A Long Time Ago

It was December of 1972, and I was in love. I was spending the holidays on the snowy banks of the Mississippi in the charming city of Dubuque, Iowa. Susie and I had spent the day Christmas shopping as the snowflakes fell softly on our faces, and our late afternoon errand was to buy a Christmas tree and carry it home. That evening we decorated it and dreamed together of the days and years to come.

That same day, another family was shopping and buying a tree. A young mother and her three children were traveling home when they were struck by a tractor trailer. The woman, named Neilia, and her one-year old daughter, Naomi, were killed instantly. The two boys, Beau and Hunter, were critically injured and rushed into surgery. The husband and father was in Washington, preparing to be sworn in as a United States Senator.

Joe Biden received the message and rushed to be with his sons in Delaware. He thought of resigning immediately but was persuaded by leaders in his Democratic Party that the nation would understand what he was enduring and would support him in every way. So he grieved the loss of his wife and daughter, sat by the bedsides of his sons, and slowly regained his footing.

I read the story of the tragic accident in the morning paper when Susie and I awoke to even heavier snow. We wept together and prayed for the Biden family. She and the Bidens shared a Catholic faith that promised the presence of Christ and the touch of Our Lady to a family suffering so greatly. I resolved to continue praying for this family and to follow the career of the young senator, who exhibited such courage and fortitude.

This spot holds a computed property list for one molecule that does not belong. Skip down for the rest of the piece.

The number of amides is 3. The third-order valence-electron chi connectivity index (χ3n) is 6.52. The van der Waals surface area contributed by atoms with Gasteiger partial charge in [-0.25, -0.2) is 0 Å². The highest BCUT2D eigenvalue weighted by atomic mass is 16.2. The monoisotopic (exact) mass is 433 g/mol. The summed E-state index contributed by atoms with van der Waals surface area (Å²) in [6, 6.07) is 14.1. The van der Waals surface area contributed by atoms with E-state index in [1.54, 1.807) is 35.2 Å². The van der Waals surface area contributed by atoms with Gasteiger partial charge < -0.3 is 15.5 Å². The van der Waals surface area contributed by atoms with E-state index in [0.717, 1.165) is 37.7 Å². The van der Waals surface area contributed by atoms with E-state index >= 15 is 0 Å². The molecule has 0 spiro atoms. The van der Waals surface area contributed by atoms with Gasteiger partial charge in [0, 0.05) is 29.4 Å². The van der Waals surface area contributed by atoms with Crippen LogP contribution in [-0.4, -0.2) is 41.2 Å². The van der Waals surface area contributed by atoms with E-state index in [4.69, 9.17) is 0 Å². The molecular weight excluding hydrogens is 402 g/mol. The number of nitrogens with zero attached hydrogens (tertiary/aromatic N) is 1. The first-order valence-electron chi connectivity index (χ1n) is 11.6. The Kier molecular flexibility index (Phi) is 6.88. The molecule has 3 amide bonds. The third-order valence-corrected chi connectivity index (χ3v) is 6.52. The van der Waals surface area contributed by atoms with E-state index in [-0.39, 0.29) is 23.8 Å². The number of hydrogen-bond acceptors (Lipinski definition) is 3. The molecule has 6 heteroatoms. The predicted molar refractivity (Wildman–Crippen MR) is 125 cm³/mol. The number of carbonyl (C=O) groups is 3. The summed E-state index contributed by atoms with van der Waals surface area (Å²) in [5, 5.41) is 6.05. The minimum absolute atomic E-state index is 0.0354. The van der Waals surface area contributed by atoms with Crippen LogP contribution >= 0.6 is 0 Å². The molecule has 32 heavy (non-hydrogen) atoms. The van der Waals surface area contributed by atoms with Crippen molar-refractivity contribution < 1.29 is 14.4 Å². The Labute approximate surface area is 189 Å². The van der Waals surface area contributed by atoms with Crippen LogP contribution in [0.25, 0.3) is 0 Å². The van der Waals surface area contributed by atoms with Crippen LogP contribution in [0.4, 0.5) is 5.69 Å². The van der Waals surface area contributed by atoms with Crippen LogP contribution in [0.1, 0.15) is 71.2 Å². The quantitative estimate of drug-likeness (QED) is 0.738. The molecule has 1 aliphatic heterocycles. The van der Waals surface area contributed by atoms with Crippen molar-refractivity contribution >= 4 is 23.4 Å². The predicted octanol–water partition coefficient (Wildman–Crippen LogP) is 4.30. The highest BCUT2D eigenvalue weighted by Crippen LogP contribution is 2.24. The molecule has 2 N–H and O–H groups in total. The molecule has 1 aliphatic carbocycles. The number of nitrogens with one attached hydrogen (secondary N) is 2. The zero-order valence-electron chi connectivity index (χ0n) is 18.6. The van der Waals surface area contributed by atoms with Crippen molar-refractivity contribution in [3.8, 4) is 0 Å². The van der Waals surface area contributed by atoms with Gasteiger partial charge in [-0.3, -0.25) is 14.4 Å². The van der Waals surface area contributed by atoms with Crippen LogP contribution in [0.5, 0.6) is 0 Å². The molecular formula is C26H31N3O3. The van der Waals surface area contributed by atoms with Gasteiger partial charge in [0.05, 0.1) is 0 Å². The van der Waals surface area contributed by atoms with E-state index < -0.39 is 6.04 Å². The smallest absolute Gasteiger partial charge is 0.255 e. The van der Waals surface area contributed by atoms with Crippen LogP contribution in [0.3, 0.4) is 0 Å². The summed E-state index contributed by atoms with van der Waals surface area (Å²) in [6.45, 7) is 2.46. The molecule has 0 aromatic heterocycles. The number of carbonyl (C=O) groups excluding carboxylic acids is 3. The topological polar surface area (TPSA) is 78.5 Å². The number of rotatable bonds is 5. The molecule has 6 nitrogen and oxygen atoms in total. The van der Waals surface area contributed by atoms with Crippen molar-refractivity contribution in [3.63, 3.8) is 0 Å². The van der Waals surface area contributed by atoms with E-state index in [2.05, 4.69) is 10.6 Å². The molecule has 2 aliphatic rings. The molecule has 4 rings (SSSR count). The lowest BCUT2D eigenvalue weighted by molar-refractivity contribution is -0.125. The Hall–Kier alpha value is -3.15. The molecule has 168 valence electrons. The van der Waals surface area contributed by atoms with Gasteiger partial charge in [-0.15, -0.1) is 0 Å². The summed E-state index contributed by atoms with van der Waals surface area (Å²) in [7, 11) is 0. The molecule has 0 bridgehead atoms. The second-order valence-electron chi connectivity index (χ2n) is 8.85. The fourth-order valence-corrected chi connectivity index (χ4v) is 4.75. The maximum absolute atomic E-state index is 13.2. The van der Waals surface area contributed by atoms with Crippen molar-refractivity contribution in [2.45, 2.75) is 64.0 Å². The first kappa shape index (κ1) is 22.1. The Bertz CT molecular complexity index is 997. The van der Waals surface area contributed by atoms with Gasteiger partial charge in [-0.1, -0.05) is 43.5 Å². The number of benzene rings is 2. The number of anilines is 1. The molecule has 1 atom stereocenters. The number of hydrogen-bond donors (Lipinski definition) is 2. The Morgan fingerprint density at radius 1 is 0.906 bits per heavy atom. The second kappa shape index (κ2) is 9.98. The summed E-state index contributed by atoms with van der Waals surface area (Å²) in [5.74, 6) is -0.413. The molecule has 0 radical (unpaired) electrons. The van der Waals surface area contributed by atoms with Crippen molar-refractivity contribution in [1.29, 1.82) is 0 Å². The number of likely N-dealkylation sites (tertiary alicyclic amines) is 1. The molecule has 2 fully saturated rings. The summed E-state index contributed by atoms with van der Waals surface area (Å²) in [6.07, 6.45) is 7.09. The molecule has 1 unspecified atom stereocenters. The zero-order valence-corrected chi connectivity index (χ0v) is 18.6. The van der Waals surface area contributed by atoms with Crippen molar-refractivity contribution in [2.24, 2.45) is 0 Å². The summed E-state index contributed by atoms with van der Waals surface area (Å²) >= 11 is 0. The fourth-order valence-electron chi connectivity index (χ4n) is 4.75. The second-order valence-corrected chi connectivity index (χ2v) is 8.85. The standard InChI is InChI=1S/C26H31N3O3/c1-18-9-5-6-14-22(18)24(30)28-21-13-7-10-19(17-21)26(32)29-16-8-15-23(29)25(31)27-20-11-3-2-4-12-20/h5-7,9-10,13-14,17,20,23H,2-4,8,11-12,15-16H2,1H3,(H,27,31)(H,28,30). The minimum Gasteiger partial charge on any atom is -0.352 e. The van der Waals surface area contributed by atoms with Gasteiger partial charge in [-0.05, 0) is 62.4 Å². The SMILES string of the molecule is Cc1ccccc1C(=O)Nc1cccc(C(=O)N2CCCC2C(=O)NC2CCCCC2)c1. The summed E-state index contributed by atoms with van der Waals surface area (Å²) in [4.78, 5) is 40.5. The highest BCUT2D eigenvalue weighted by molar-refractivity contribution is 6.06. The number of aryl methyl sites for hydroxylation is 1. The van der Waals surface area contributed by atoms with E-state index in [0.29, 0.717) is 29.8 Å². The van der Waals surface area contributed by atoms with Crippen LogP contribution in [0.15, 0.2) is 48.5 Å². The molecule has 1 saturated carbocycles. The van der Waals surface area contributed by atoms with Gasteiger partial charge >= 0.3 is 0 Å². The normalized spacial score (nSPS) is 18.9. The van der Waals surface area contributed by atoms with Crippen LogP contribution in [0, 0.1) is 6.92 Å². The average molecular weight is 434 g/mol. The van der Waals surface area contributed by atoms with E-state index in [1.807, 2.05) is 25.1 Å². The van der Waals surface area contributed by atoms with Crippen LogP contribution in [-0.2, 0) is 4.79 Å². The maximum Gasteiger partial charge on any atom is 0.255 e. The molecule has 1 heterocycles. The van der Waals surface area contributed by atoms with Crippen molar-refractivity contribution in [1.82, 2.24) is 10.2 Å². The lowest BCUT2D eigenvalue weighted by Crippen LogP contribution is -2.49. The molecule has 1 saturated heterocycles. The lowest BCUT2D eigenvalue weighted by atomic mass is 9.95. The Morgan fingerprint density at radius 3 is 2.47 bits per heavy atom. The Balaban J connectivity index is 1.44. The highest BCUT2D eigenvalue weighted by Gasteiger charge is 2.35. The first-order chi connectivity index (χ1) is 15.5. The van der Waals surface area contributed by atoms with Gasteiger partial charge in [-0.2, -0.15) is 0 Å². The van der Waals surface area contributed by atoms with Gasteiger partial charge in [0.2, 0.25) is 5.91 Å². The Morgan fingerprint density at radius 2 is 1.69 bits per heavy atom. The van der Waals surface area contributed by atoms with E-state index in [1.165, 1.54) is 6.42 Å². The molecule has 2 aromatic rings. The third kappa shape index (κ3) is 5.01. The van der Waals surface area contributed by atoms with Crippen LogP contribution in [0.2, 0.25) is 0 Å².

He went on to serve six terms in the Senate and then was chosen to become Vice-President to Barack Obama. His public service continued unabated, although other trials invaded his life along the way. In 1988 he came close to dying of a brain aneurysm, which required a six-hour operation to save his life. In 2015 he lost his son Beau to brain cancer, and Joe Biden will grieve this loss until his last breath.

Out in Iowa, Susie and I parted ways, but the imprint of our time together will be with me always, maybe even forever. I’m grateful we share those Christmas memories of almost half a century ago. And I’m also thankful for the life of that senator whose story broke our hearts back then.

I learned that this man’s compassion, humility, and wisdom grew out of the dark valleys he walked. I now understand how he could relate so gently and compassionately to average Americans who’ve been frightened and hurt.

I also recognized a great inner strength that emerged from his trials, and I marveled at his strong stands against injustice and oppression. I saw him travel the world to work with our longtime allies and to confront those whose ideologies were inimical to our nation’s values, beliefs, and policies.

Most of all, I saw Joe Biden as an authentic human being whose word can be trusted and whose faith and convictions represent those of the vast majority of American citizens. I was grateful last week to cast my ballot for this exemplary public servant.